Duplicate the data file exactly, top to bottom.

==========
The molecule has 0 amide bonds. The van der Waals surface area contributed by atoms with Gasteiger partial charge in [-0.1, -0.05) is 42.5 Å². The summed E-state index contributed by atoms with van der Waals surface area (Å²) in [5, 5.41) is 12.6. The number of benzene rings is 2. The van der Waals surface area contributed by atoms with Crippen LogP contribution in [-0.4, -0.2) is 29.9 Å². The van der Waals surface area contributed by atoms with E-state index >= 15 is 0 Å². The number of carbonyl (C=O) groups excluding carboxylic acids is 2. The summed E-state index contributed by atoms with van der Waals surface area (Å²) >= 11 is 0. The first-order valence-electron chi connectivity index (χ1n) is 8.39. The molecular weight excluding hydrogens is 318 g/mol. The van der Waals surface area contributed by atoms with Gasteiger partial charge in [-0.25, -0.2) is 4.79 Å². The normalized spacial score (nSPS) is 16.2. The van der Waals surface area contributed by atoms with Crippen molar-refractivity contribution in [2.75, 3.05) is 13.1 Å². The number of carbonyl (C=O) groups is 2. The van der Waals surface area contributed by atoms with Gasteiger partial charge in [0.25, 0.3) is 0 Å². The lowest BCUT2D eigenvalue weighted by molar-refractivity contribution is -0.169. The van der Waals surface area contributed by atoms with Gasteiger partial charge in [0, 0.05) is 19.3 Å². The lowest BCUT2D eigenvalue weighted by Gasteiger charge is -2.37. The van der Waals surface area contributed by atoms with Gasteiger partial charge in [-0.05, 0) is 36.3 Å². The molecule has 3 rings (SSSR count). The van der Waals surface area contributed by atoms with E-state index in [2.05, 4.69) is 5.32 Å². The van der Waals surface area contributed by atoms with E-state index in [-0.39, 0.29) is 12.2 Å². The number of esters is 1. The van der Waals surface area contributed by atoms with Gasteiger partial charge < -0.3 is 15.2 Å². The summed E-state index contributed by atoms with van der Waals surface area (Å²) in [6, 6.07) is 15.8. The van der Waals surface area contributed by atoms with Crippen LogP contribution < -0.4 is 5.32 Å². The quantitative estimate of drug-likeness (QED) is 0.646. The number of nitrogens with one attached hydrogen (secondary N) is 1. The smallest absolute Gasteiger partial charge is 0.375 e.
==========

The molecule has 0 amide bonds. The van der Waals surface area contributed by atoms with Gasteiger partial charge in [-0.1, -0.05) is 42.5 Å². The summed E-state index contributed by atoms with van der Waals surface area (Å²) in [5, 5.41) is 12.6. The number of benzene rings is 2. The van der Waals surface area contributed by atoms with Crippen LogP contribution in [-0.4, -0.2) is 29.9 Å². The van der Waals surface area contributed by atoms with E-state index >= 15 is 0 Å². The number of carbonyl (C=O) groups excluding carboxylic acids is 2. The summed E-state index contributed by atoms with van der Waals surface area (Å²) >= 11 is 0. The first-order valence-electron chi connectivity index (χ1n) is 8.39. The molecular weight excluding hydrogens is 318 g/mol. The van der Waals surface area contributed by atoms with Gasteiger partial charge in [-0.25, -0.2) is 4.79 Å². The normalized spacial score (nSPS) is 16.2. The van der Waals surface area contributed by atoms with Crippen molar-refractivity contribution in [2.75, 3.05) is 13.1 Å². The number of carbonyl (C=O) groups is 2. The van der Waals surface area contributed by atoms with Gasteiger partial charge in [0.25, 0.3) is 0 Å². The lowest BCUT2D eigenvalue weighted by molar-refractivity contribution is -0.169. The van der Waals surface area contributed by atoms with Gasteiger partial charge in [0, 0.05) is 19.3 Å². The lowest BCUT2D eigenvalue weighted by Gasteiger charge is -2.37. The van der Waals surface area contributed by atoms with Gasteiger partial charge in [-0.05, 0) is 36.3 Å². The molecule has 3 rings (SSSR count). The van der Waals surface area contributed by atoms with E-state index in [2.05, 4.69) is 5.32 Å². The van der Waals surface area contributed by atoms with E-state index in [-0.39, 0.29) is 12.2 Å². The number of esters is 1. The van der Waals surface area contributed by atoms with Gasteiger partial charge < -0.3 is 15.2 Å². The summed E-state index contributed by atoms with van der Waals surface area (Å²) in [6, 6.07) is 15.8. The van der Waals surface area contributed by atoms with Crippen LogP contribution < -0.4 is 5.32 Å². The quantitative estimate of drug-likeness (QED) is 0.646. The number of nitrogens with one attached hydrogen (secondary N) is 1. The smallest absolute Gasteiger partial charge is 0.375 e.